• If you have never had chickenpox the doctor may recommend vaccination against this before starting azathioprine. If this was not possible and you have never had chickenpox or shingles but have come into contact with a person with either of these problems whilst you are taking azathioprine, then you should see your doctor straight away as you may need special preventative treatment.
  • Yearly flu/influenza vaccines, all Covid-19 vaccines available at the time of writing in 2021, and 5 yearly pneumococcal vaccine are safe and should be given to everybody on azathioprine.
  • For more information, see the Patient Information Leaflet on Immunisations. 

What monitoring will be required? 

  • Your doctor will arrange for you to have regular blood tests to monitor your liver and bone marrow function whilst you are taking azathioprine.
  • You should seek urgent medical attention if you develop a high fever, severe flu-like illness, unexplained bruising/bleeding or yellowing of the skin as these may indicate a serious side effect of azathioprine.

How frequently will blood tests be needed? 

  • You will require blood tests once a week for the first month of treatment and then bloods test once a month.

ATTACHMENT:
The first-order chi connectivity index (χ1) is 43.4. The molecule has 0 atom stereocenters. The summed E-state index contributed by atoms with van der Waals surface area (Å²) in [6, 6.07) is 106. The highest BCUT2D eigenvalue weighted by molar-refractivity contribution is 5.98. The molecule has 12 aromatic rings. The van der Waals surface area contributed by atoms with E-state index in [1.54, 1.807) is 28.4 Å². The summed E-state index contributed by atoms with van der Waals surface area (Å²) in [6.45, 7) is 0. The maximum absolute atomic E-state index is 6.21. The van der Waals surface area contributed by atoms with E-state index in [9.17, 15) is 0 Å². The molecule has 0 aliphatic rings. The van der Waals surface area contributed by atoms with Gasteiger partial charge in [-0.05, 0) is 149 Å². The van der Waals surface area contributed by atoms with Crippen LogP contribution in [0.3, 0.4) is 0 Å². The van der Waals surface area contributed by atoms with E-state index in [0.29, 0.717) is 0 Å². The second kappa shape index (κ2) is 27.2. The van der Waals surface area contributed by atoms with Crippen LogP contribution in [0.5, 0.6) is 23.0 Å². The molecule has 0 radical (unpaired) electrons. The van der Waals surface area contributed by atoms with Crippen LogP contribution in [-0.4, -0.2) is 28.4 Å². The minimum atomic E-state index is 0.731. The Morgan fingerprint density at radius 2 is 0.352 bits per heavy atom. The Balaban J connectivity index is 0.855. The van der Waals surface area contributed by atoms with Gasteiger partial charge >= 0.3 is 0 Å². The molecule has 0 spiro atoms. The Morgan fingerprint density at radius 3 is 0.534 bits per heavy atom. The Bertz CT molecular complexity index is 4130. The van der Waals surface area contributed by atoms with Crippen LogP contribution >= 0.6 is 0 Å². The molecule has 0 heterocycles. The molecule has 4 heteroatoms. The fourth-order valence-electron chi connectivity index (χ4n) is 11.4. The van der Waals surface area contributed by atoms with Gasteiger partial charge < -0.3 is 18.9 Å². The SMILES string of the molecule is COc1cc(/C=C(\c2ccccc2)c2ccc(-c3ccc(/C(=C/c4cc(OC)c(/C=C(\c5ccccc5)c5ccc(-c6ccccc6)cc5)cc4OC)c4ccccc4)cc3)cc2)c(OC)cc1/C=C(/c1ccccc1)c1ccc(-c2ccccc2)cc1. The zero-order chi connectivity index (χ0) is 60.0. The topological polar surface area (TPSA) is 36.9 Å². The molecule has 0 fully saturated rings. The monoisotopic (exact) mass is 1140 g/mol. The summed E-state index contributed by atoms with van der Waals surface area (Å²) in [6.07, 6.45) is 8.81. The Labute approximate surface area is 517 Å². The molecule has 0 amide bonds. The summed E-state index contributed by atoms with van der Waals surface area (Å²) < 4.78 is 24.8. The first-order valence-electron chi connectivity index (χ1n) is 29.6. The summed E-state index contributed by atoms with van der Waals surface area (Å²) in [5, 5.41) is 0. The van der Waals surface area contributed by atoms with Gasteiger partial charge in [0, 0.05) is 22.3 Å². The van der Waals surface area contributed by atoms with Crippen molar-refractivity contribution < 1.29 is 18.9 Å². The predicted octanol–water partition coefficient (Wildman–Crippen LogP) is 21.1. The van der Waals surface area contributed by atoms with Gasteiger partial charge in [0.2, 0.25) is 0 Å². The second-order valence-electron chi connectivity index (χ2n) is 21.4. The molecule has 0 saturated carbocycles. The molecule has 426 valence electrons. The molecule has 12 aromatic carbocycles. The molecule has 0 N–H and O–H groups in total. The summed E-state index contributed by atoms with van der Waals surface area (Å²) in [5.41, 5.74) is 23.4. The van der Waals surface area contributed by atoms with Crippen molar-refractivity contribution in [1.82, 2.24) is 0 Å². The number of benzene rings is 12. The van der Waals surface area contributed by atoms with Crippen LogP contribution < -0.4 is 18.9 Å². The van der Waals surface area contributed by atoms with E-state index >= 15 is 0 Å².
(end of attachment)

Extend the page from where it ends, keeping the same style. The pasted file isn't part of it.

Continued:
• Once you are stable on a fixed dose of azathioprine you will require blood tests every 3 months. 

Is azathioprine safe in pregnancy, during breastfeeding or if my partner and I are trying for a child?

  • If you are pregnant, planning to become pregnant or breastfeeding this should be discussed with your doctor before taking this medication.
  • There is no definitive evidence that azathioprine is harmful in pregnancy however, some studies have shown an association with premature birth and small-for-date babies.
  • Prescribing azathioprine in pregnancy requires careful consideration and may only be justified in those with severe disease particularly where there is no safer alternative treatment.
  • Azathioprine does not affect sperm quality or male fertility.

Can I drink alcohol while taking azathioprine?